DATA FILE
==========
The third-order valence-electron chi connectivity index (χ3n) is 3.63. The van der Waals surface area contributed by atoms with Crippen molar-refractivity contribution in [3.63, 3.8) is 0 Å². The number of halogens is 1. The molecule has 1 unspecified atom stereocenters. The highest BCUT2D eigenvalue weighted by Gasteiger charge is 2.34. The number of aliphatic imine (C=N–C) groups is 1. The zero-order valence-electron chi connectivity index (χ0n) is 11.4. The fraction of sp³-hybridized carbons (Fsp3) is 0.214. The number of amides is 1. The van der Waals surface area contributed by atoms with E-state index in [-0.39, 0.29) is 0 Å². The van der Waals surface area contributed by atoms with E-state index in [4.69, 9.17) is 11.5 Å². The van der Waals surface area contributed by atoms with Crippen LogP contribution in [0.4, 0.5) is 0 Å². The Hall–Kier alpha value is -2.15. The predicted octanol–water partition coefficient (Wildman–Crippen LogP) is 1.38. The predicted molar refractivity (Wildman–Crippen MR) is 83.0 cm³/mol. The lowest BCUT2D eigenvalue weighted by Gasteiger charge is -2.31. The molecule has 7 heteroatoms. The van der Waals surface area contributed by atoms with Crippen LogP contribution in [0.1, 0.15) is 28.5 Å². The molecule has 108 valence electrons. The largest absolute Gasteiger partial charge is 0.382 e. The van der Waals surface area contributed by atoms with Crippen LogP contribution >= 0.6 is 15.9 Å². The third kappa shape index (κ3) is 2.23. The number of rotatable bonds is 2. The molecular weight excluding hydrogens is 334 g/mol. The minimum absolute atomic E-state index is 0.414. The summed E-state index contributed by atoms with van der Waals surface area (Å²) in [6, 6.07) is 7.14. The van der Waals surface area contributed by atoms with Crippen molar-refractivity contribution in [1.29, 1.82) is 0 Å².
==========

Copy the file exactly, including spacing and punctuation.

The third-order valence-electron chi connectivity index (χ3n) is 3.63. The van der Waals surface area contributed by atoms with Crippen molar-refractivity contribution in [3.63, 3.8) is 0 Å². The number of halogens is 1. The molecule has 1 unspecified atom stereocenters. The highest BCUT2D eigenvalue weighted by Gasteiger charge is 2.34. The number of aliphatic imine (C=N–C) groups is 1. The zero-order valence-electron chi connectivity index (χ0n) is 11.4. The fraction of sp³-hybridized carbons (Fsp3) is 0.214. The number of amides is 1. The van der Waals surface area contributed by atoms with E-state index in [-0.39, 0.29) is 0 Å². The van der Waals surface area contributed by atoms with E-state index in [4.69, 9.17) is 11.5 Å². The van der Waals surface area contributed by atoms with Crippen LogP contribution in [0.4, 0.5) is 0 Å². The Hall–Kier alpha value is -2.15. The predicted octanol–water partition coefficient (Wildman–Crippen LogP) is 1.38. The predicted molar refractivity (Wildman–Crippen MR) is 83.0 cm³/mol. The lowest BCUT2D eigenvalue weighted by Gasteiger charge is -2.31. The molecule has 7 heteroatoms. The van der Waals surface area contributed by atoms with Crippen LogP contribution in [0.1, 0.15) is 28.5 Å². The molecule has 108 valence electrons. The largest absolute Gasteiger partial charge is 0.382 e. The van der Waals surface area contributed by atoms with Crippen LogP contribution >= 0.6 is 15.9 Å². The third kappa shape index (κ3) is 2.23. The number of rotatable bonds is 2. The molecular weight excluding hydrogens is 334 g/mol. The minimum absolute atomic E-state index is 0.414. The summed E-state index contributed by atoms with van der Waals surface area (Å²) in [6, 6.07) is 7.14. The van der Waals surface area contributed by atoms with Crippen molar-refractivity contribution in [1.29, 1.82) is 0 Å².